But the Pagans' rise to their present level of popularity can in no way be termed meteoric. They accrued more than their share of scars on their way up, as has virtually every new wave band struggling to make a name for itself in a world ruled by the creaky, bloated neo-fascists of dinosaur rock.

The original Pagans, driven to action by the boredom then casting its clammy shadow across their native Euclid, came together in July 1977. Only three months later they cut their first tune, the liver-than-live "Six and Change," which was released as a double A-sided single on Neck Records.

"That song wasn't exactly one of our better moments," explains Hudson, doubtless referring to his own gut-sizzling two-chord axemanship, which dominates, if not totally smothers, the rhythm section and vocals (at the time, an aluminum siding worker named Robert Conn was handling singing chores). Most Pagan fans would agree that "Six and Change" is a sloppy song at best, but many also maintain that even so, in its own way the tune is every bit as vital and important as some of those equally unprofessional Stooges demos.

In January 1978 the group's regular guitarist quit after a gig at the Pirate's Cove, and Tommy Metoff was recruited to replace him. Metoff's entrance completed the evolution of what is now known in punk rock circles as "the Pagan sound."

If forced to describe this "sound" with a minimum of adjectival spew, I would say that it is 1) heavy, 2) dense, and 3) fast. Listening to the Pagans is a lot like getting bashed across the skull with a lead pipe. For several days after one of their concerts you go around saying "huh?" because your ears are so decimated all you can hear is a painful, high pitched whine that lingers like a bad hangover. But, of course, you love it so much that the next time they play you're right up there next to the P.A. again, screaming and puking and getting drunk like all the other truly decadent punkoids.

Anyway, last March the Pagans came under the entrepreneurial wing of Clevo new wave cult hero Johnny Dromette, who bought up the "Six and Change" single and offered the band his services as manager/producer. They accepted, and recorded their second 45, "Street Where Nobody Lives" b/w "What's This Shit Called Love?" that same month on Dromette's own Drome label. In October it was released, and the Pagans went back into the studio to lay down four more tunes ("I, Juvenile;" "I Don't Understand;" "Not Now, No Way;" and "Boy Can I Dance Good"), this time with David Thomas of Pere Ubu producing.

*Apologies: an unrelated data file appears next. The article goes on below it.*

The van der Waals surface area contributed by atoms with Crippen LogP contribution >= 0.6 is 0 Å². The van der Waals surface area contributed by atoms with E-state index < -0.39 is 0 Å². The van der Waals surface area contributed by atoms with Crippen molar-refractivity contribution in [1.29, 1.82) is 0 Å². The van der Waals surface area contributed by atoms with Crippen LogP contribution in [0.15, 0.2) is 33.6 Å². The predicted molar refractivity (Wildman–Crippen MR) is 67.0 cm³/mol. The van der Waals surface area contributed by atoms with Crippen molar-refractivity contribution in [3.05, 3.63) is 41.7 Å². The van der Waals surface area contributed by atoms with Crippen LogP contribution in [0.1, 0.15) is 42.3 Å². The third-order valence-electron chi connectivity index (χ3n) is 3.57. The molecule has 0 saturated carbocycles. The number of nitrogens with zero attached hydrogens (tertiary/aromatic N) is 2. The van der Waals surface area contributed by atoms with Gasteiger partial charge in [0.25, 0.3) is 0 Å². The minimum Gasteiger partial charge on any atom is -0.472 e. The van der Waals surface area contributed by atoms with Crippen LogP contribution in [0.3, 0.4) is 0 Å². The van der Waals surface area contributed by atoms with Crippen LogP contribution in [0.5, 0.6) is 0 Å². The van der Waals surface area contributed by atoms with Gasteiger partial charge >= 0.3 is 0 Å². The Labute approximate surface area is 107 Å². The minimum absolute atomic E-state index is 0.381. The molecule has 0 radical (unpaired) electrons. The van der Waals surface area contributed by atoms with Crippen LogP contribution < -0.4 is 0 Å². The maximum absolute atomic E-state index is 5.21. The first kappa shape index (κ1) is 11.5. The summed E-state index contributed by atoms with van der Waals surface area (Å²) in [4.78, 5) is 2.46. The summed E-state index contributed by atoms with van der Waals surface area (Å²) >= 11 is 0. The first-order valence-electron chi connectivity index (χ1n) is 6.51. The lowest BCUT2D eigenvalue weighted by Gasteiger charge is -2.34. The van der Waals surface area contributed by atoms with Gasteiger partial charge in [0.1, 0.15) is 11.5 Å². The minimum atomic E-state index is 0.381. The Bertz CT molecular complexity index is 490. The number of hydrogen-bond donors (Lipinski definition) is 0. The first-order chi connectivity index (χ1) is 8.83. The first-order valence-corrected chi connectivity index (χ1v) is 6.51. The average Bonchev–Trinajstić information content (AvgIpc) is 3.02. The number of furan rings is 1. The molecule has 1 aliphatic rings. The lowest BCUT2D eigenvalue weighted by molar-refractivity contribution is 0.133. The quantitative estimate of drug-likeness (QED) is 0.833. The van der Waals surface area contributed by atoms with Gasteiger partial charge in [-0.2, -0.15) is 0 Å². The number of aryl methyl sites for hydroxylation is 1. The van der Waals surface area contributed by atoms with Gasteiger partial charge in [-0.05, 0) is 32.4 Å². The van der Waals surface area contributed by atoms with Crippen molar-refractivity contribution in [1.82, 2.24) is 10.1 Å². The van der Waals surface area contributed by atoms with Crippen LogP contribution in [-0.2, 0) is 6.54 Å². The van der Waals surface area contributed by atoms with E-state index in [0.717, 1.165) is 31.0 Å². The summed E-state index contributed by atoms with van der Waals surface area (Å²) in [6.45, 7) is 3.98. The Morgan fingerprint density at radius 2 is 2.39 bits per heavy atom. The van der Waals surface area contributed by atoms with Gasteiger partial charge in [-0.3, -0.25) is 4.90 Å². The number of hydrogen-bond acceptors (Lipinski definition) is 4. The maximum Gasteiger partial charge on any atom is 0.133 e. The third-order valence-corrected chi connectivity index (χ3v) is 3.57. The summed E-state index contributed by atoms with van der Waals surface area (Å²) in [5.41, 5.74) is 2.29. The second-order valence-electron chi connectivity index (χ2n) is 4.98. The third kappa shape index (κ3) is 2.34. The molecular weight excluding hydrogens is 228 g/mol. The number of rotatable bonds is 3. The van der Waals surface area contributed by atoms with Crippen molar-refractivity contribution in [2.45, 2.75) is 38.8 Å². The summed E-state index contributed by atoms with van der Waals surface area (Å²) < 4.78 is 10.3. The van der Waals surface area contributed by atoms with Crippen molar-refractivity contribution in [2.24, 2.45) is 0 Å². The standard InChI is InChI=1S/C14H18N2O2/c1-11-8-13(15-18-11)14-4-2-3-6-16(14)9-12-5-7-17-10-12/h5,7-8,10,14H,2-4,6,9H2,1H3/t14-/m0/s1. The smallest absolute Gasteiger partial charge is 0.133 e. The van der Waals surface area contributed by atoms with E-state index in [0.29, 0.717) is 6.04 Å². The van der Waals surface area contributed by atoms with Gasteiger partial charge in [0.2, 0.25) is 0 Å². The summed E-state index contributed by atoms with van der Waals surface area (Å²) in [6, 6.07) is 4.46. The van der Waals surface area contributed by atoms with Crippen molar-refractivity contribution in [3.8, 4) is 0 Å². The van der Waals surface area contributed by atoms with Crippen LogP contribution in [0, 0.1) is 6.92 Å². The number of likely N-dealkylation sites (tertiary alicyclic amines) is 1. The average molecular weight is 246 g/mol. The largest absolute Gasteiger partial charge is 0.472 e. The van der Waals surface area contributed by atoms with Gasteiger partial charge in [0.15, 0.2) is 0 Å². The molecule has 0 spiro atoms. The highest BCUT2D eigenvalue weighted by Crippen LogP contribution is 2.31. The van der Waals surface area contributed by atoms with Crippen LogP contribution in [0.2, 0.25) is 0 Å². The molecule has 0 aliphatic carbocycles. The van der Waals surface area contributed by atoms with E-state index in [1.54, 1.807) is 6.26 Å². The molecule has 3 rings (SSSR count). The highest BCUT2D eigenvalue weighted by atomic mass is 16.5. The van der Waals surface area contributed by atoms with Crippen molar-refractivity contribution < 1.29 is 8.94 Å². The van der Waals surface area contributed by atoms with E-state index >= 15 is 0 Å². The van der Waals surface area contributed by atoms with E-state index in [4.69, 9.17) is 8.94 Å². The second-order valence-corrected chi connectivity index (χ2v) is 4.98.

Before their formation and later, during their rise to the top, the Pagans kept a close eye on Cleveland's new wave scene and the music industry's reaction to it. They've been considerably less than pleased with what they've seen.

"It kills me how Cleveland radio handled Devo," Hudson says. "They ignored them until the last possible moment, and now that they see Devo will be big whether they help or not, they jump on the bandwagon. About the only radio station here worth listening to is WRUW, which has supported us and other local new wave bands from the beginning."

The response of some bands to what they see as music industry closed-mindedness has been to "buddy up" to the "system." When I point this out, Hudson laughs.

"Not the Pagans, man," he says. "We'd like to see the entire rock establishment in this city destroyed. And if enough people, like Devo and the Dead Boys, can make it without the help of this establishment, it will be destroyed.

"Everybody says punk is dead," he continues. "Actually, it's never been better. There's Pere Ubu on Chrysalis, the Cramps on Columbia; Devo, the Dead Boys...All these are Cleveland-Akron area bands, but they've had to get out of Cleveland to make it."

What about the possibility of the Pagans having to leave?

We'd rather not talk about that right now," Hudson says carefully. "We've built up a pretty good following here, so let's just wait a while and see how things turn out."

The Pagans have also built up very dedicated followings in Minneapolis and

Chicago, and the possibility that they may have to split to one of these cities in order to survive as a musical unit has cast a pall over Cleveland's new wave community, resulting in an "enjoy them while we can" sort of fatalism.

As a final note, I'd like to offer my own critic's appraisal of the Pagans. The guys claim they're influenced by the Stones, the Velvet Underground and the Animals. But I don't think they're giving themselves enough credit. They may have inherited the spirit and attitudes of these groups, but Mick Jagger, Lou Reed and Eric Burdon have never conducted themselves onstage with the spectacular pent-up paranoid fury of Mike Hudson. And, to track down any precedents for that unique "Pagan sound," one would have to turn to biblical descriptions of the Apocalypse itself. Rolling thunder. Gloom and doom. Throbbing machismo, encased in black leather with the volume cranked up to ten.

The Pagans are not urban, they are post urban. When the nuclear missiles have all been launched and human civilization reduced to slag, the Pagans will be the only band left, standing waist-deep in corpses to whip up "I, Juvenile" amid the rubble of our cities. I'll be right there, slamming my forehead into Tommy's amp, blood streaming from my ear-holes, bellowing out the words to each and every song. Will you?